MANKATO, MINN. – President Donald Trump said the country will sink into “left wing fascism” if former Vice President Joe Biden beats him in November, portraying the election as a choice between stability and chaos on a campaign swing in Minnesota Monday.
In speeches at airports here and in Minneapolis, Trump repeatedly cited the recent riots in the Twin Cities to rail against Minnesota Democrats and efforts to reform police.
And Biden, who will officially become the Democratic Party’s presidential nominee on Tuesday, “doesn’t know what the hell is happening,” Trump said.
“Joe Biden is the puppet of left-wing extremists trying to erase our borders, eliminate our police, indoctrinate our children, vilify our heroes,” he said.
Trump’s derisive tone played well with the supporters — kept in the hundreds because of coronavirus — who were invited to hear him.
Minnesota, which has supported Democratic candidates in every presidential election since 1976, is a battleground state this year. Polls show Biden holds a lead in the state, but several are within the statistical margin of error.
“If we win Minnesota, it’s over,” Trump said.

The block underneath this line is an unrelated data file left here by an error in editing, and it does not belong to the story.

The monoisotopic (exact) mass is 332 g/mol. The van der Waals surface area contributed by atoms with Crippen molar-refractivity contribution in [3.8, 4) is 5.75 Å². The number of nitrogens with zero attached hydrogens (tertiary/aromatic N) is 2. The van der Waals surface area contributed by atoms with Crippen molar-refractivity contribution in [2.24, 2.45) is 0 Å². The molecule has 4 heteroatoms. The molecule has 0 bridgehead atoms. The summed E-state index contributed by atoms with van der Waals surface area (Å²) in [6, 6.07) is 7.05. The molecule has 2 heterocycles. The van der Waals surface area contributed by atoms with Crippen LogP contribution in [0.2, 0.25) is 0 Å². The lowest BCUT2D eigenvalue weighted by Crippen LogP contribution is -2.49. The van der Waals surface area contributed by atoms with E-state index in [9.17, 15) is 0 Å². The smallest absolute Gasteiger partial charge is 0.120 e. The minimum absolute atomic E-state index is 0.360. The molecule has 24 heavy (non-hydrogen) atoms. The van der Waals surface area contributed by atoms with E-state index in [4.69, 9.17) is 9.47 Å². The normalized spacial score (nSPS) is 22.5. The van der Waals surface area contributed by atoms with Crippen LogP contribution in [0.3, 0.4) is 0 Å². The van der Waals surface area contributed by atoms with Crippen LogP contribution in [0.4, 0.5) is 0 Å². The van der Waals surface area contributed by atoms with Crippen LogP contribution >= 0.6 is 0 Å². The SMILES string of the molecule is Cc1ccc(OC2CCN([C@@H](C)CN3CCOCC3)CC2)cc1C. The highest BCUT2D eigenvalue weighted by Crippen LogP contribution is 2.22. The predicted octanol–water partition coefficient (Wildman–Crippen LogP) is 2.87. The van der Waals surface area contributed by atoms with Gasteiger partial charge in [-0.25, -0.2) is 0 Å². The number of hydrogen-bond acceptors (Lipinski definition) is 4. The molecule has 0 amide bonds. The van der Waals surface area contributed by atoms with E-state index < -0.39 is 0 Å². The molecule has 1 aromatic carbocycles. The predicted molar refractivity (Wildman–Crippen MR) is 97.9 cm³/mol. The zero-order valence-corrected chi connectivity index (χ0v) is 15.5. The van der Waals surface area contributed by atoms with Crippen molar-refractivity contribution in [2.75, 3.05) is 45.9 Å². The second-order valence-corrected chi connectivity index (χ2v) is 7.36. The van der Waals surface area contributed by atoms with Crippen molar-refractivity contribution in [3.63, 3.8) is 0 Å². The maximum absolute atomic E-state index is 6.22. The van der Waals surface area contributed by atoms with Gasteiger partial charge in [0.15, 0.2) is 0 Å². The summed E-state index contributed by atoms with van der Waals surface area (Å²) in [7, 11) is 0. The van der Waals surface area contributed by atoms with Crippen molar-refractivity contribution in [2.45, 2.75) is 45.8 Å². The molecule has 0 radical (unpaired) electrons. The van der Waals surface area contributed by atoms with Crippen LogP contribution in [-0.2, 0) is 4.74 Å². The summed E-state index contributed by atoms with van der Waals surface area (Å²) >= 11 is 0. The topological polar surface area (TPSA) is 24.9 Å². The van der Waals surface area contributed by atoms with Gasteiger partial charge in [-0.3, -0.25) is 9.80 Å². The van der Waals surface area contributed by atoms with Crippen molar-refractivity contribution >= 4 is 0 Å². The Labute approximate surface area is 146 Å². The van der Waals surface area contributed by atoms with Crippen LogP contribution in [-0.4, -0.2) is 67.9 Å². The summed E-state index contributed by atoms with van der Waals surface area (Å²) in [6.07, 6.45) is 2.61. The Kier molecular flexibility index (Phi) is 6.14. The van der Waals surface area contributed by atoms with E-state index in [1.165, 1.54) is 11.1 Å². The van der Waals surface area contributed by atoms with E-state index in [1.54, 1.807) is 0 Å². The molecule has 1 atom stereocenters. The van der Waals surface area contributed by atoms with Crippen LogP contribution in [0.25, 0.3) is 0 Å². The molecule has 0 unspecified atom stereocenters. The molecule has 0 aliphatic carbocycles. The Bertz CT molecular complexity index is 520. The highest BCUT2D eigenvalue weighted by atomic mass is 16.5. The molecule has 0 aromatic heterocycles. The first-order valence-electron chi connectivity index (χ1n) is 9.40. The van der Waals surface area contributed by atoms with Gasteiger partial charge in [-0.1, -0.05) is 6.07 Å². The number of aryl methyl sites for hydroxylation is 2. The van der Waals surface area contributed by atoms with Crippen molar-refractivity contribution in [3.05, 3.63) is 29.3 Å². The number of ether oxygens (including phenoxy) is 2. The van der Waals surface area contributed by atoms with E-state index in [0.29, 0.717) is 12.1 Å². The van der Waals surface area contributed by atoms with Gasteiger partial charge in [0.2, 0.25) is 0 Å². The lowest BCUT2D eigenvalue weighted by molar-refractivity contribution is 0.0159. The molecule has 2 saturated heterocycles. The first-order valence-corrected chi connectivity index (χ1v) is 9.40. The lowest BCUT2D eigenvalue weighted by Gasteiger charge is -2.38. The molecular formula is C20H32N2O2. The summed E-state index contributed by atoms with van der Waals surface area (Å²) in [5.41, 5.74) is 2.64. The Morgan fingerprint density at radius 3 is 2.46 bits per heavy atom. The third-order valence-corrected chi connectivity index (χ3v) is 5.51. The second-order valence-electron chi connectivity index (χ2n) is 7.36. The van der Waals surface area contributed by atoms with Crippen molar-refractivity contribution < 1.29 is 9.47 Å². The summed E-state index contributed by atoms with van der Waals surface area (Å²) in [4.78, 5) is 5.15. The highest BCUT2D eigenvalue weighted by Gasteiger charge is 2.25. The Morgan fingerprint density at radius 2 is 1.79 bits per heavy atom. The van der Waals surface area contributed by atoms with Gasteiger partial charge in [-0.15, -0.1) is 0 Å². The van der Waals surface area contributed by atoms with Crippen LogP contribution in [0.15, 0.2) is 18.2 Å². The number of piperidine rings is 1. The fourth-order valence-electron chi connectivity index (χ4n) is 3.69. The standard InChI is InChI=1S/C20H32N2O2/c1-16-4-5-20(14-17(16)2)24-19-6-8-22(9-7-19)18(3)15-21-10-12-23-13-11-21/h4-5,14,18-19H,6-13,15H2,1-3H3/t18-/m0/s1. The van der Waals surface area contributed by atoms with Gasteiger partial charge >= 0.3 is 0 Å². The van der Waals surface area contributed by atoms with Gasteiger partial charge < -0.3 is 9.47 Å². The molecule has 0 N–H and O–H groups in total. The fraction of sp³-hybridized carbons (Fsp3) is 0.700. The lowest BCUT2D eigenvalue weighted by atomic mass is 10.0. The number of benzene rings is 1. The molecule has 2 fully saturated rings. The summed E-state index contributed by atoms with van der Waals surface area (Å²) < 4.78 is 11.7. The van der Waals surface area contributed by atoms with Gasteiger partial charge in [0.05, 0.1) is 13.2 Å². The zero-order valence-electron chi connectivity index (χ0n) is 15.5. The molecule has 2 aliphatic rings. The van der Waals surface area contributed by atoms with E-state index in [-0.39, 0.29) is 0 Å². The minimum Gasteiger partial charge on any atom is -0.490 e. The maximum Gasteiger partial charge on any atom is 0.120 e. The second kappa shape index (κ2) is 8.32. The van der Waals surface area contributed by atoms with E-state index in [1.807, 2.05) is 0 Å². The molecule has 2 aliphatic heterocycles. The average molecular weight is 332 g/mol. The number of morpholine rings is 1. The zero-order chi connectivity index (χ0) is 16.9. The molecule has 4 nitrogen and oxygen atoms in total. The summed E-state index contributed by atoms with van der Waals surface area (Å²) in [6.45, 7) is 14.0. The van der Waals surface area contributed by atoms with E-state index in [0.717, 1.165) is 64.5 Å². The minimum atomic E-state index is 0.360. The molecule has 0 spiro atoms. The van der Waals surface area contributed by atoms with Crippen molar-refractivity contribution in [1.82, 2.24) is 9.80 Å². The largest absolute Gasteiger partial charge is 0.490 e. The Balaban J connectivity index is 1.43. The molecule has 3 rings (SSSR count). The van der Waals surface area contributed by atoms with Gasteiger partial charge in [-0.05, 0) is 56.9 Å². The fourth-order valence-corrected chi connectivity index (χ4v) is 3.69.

The White House billed Trump’s visit as a chance to discuss the economy with small-business owners and farmers who lifted him to office four years ago. But his ability to use the economy as political weapon has been diminished by the effects of the virus, which pushed the country into recession.
Instead, the president has focused on the protests over racial injustice, which sprang up nationwide after the killing of George Floyd by Minneapolis police on May 25, to stoke the perennial division between people in cities and those in rural areas.
Since Floyd’s death, Trump repeatedly criticized protesters and activists, deployed federal troops against some of them and said they were the ones making America less safe.
“We will bring back law and order to your community, we will bring it back and bring it back immediately,” he said in a brief stop at Minneapolis-St. Paul International Airport, where he changed to a smaller plane for the flight to Mankato.
Trump blasted Sen. Kamala Harris, Biden’s pick as his running mate, for encouraging Americans to donate to the Minnesota Freedom Fund, which bailed out protesters after the riots in Minneapolis and St. Paul.
“This is what we’re competing against,” Trump said. “Their sympathies lie with lawbreakers and with criminals. My heart is with law-abiding, hardworking Americans.”
Several owners of businesses destroyed in the unrest joined Trump at MSP, including Korboi Balla, a Liberian immigrant and firefighter whose sports bar on Lake Street burned down in the riots. Balla raised $1.1 million in private donations to rebuild.
“All they wanted was to live the American dream,” Trump said. “Their dreams were burned to the ground.”
Such rhetoric resonates in much of Minnesota, where rural residents largely support the police and have little sympathy for the destruction that followed the protests over Floyd’s killing.